Self-Discipline, as defined on collinsdictionary.com, is the ability to control yourself and to make yourself work hard or behave in a particular way without needing anyone else to tell you what to do. In other words it about mastering yourself to get desired results.
There are so many areas in my life that I would like to improve, as I believe many of us do. In order to do so I would need to put in place specific disciplines. These disciplines would help make me a better person overall. For me these include eating right, exercising regularly and learning another language. To me these are great ideas but when I think about developing disciplines I get mentally overwhelmed and my actions (if I act at all) fall short.
When I do decide to take certain actions, I often find myself giving in to my feelings and procrastinating tendencies. I was looking into some shortcuts and quick ways of maintaining motivation and develop effective habits and I came across a book by Jocko Willink called “Discipline Equals Freedom.” In the book he makes it clear that there are no quick fixes and no short cuts. He goes on to write that there is only choice to do what is desired no matter what and to take action.
For most of us, our mind has been trained to avoid pain and to welcome pleasure. It is often an uphill battle dealing with feeling tired, overwhelmed and stressed. For some it involves physical pain or psychological conditions or even addictions. We convince ourselves to put certain actions off until these emotions subside and most times they never do.
So how then do we take on disciplines when being confronted with these mental or physical obstacles? How do we make the tough decisions to act? The answer that I came up with is asking different questions, like why is it important and what are the consequences of not taking appropriate actions in creating disciplines? By having a clear purpose and direction we maintain a certain level of motivation, maybe not enough to maintain the discipline, but it is a good start. There still needs to be the decision to just do it and act.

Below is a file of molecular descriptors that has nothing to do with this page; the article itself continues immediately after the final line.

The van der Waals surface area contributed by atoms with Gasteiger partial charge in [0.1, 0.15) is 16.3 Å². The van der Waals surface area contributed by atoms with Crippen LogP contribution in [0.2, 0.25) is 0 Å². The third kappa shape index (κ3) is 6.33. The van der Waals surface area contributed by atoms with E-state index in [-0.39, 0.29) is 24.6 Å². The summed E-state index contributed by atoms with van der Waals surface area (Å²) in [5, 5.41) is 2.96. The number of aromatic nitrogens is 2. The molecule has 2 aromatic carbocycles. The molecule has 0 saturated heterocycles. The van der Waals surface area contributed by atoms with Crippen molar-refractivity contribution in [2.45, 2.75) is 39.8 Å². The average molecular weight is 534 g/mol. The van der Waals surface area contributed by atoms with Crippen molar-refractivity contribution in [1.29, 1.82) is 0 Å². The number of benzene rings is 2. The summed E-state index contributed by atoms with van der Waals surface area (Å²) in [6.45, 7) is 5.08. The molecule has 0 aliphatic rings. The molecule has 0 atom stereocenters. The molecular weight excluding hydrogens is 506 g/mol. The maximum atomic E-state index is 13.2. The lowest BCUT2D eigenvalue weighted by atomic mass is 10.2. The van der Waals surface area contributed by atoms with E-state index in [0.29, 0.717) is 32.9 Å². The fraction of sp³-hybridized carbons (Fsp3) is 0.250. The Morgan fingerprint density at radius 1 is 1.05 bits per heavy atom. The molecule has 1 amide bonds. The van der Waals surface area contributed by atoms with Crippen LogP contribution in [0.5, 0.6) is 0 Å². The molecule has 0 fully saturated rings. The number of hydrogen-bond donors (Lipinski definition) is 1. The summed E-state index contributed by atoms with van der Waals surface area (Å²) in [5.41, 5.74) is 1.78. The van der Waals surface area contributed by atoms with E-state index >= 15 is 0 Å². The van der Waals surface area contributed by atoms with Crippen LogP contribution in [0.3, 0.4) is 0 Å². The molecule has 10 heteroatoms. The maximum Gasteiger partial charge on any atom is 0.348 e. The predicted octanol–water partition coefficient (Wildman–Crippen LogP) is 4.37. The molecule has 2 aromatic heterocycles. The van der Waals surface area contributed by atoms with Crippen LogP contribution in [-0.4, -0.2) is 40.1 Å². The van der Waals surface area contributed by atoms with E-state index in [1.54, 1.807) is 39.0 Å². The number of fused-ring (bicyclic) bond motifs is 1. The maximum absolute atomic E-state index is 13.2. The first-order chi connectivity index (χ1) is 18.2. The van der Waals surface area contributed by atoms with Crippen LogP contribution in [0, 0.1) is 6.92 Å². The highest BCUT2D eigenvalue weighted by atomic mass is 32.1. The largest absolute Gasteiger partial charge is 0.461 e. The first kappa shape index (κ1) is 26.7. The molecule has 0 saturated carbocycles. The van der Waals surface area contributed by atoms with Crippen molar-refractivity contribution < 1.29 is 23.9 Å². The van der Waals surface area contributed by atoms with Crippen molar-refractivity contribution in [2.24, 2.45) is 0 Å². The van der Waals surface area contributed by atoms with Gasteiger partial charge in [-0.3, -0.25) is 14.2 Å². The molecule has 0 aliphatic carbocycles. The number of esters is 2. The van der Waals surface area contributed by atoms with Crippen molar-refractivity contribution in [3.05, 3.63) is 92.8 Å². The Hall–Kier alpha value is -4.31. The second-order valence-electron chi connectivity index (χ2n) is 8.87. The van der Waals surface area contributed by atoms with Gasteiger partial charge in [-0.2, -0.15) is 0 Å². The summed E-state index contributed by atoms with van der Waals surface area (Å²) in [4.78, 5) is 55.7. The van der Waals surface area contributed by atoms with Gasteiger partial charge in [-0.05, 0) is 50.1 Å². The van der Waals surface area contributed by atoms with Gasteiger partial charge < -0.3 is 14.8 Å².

I always thought that it took about 60 to 90 days of being disciplined to create a habit. According to Jocko Willink, a former Navy SEAL, this is not the case. He states that it is always going to be hard and the choice to act needs to continue. The brain will not just take over the body and say, “Okay, you don’t need to worry about this being hard anymore, I’ll take it from here.” No, the struggle continues.
There may be a point when we tell ourselves that we need a break, or deserve to cut it down just a bit, or that my defined disciplines were not realistic. We also may think that we need the right people, equipment, right time to start taking action. It takes a real warrior spirit to call “bullshit” on ourselves. But, we also must not beat ourselves up because that only contributes to decreased motivation, increased procrastination and ultimately self-pity.
There does come a point when the benefits and rewards of the disciplined actions begin to show up physically and mentally. This helps with the motivation to stay on track but the temptation to falter does not go away altogether. This is why each day is a decision to act towards our disciplines, knowing that it is for our higher good and overall purpose. Battle on to victory my friends!